“At one time, L.A. just felt a lot funkier. It felt more Western, and ... people could come here and do whatever they want. To a degree, that created a lot of chaos, but there was something about that freedom that allowed people to do fun things,” he says. “Things were a little quirkier back then. There was a bit more of a personal feel to the environment.”

A few notes about the pictures below. The ELO billboard is noteworthy because of the custom-made plexiglass neon space station, based on John Kosh’s logo for the band, which cost $50,000. Obviously, the Abbey Road billboard pictured here was defaced by some Beatlemaniac, which is why Paul’s head isn’t there. My favorite billboard of the bunch (and Landau’s too) is the remarkable one for the London Symphony Orchestra’s recording of Tommy from 1972; the billboard features no text whatsoever, just those creepy sci-fi eyes staring out at you. So ballsy!

Pink Floyd, Atom Heart Mother, 1970

Cocker Is Coming

10cc, Deceptive Bends, 1977

Joni Mitchell, Blue, 1971

The Knack, Round Trip, 1981

Jimi Hendrix, Axis: Bold as Love, 1967
Neil Young and Crazy Horse, Zuma, 1975

London Symphony Orchestra, Tommy, 1972

ELO, Out of the Blue, 1977
Many more billboards plus a video, after the jump….

Posted by Martin Schneider | Leave a comment
‘Brickjest,’ the LEGO version of ‘Infinite Jest’ by David Foster Wallace
04:49 pm


David Foster Wallace
Infinite Jest

“These are three Deans—of Admissions, Academic Affairs, Athletic Affairs. I do not know which face belongs to whom,” p. 3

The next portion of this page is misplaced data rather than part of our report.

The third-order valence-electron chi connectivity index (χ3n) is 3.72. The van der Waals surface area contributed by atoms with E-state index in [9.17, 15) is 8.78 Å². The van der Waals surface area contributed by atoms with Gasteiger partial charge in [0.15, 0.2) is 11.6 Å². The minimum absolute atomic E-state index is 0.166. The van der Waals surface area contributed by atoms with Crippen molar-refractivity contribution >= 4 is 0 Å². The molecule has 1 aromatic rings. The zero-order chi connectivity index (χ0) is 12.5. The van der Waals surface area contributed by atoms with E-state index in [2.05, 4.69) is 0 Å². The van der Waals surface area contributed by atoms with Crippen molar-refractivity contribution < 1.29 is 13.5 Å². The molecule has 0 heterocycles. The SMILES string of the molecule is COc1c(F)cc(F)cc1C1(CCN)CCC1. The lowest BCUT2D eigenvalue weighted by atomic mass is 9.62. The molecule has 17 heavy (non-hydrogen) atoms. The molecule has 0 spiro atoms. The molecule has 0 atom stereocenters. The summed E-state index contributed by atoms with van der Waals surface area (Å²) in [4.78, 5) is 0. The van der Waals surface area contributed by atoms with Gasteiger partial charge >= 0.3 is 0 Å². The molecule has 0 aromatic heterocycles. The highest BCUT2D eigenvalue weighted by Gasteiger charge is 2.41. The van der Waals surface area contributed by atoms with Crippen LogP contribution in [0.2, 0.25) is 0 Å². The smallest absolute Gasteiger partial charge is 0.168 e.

Infinite Jest, the famously brilliant and famously unread 1996 novel by David Foster Wallace, frequently described as the most important novel of the 1990s and then some ... finally has inspired a LEGO muse to take up the task of executing a brick adaptation. It is called BrickJest. Infinite Jest is about many things, including tennis, addiction, filmmaking, corporate sponsorship, and terrorism. It’s a rich tapestry that positively cries out for the medium of brightly colored plastic bricks.

Charmingly, the photos below (just a fraction of the whole) are the fruits of a collaboration between Prof. Kevin Griffith of Capital University and his eleven-year-old son Sebastian, who “created all the scenes based on his father’s descriptions of the relevant pages.” They were jointly inspired by The Brick Bible by Brendan Powell Smith.

“‘I am not just a creatus, manufactured, conditioned, bred for a function.’ ... ‘Sweet mother of Christ,’ the Director says,” p. 12

“He felt similar to the insect inside the girder his shelf was connected too, but was not sure just how he was similar,” p. 19

“And out of nowhere a bird had all of a sudden fallen into the Jacuzzi,” p. 44

“The tall, ungainly, socially challenged and hard-drinking Dr. Incandenza’s May-December marriage to one of the few bona-fide bombshell-type females in North American Academia, the extremely tall and high-strung . . . Avril Mondragon . . .,” p. 64

“So but when Schtitt dons the leather helmet and goggles and revs up the old F.R.G.-era BMW cycle . . . it is usually eighteen-year-old Mario Incandenza who gets to ride along in the side-car . . .,” p. 79

“Feral hamsters are not pets. They mean business,” p. 93

“Video telephony rendered the fantasy insupportable,” p. 146

“1610h. Weightroom freestyle circuits. The clank and click of various resistance-systems. Lyle on the towel dispenser . . .,” p. 198

“Gately now shares the important duty of ‘breaking down the hall,’ sweeping floors and emptying ashtrays . . .,” p. 360

“Clipperton plays tennis with the Glock 17 held steadily to his left temple,” p. 409

“Gately has to smile at the Wraith’s cluelessness . . .a drug addict’s second most meaningful relationship is always with his domestic entertainment unit, TV/VCR or HDTP,” p. 834
via Biblioklept

Posted by Martin Schneider | Leave a comment